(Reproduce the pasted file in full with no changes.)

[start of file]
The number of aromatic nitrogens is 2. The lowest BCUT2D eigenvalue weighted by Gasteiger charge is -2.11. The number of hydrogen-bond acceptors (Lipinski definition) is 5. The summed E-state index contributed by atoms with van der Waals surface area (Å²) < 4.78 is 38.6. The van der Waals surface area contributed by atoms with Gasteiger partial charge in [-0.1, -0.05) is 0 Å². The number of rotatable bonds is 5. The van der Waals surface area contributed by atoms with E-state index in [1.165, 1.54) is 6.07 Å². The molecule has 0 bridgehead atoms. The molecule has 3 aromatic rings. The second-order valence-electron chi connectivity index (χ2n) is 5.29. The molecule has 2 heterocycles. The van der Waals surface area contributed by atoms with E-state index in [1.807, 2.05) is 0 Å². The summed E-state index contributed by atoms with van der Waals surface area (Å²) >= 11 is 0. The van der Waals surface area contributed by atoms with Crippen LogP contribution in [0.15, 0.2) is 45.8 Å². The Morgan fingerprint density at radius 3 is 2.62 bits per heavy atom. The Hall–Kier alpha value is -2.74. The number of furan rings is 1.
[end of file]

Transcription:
The number of aromatic nitrogens is 2. The lowest BCUT2D eigenvalue weighted by Gasteiger charge is -2.11. The number of hydrogen-bond acceptors (Lipinski definition) is 5. The summed E-state index contributed by atoms with van der Waals surface area (Å²) < 4.78 is 38.6. The van der Waals surface area contributed by atoms with Gasteiger partial charge in [-0.1, -0.05) is 0 Å². The number of rotatable bonds is 5. The van der Waals surface area contributed by atoms with E-state index in [1.165, 1.54) is 6.07 Å². The molecule has 0 bridgehead atoms. The molecule has 3 aromatic rings. The second-order valence-electron chi connectivity index (χ2n) is 5.29. The molecule has 2 heterocycles. The van der Waals surface area contributed by atoms with E-state index in [1.807, 2.05) is 0 Å². The summed E-state index contributed by atoms with van der Waals surface area (Å²) >= 11 is 0. The van der Waals surface area contributed by atoms with Crippen LogP contribution in [0.15, 0.2) is 45.8 Å². The Morgan fingerprint density at radius 3 is 2.62 bits per heavy atom. The Hall–Kier alpha value is -2.74. The number of furan rings is 1.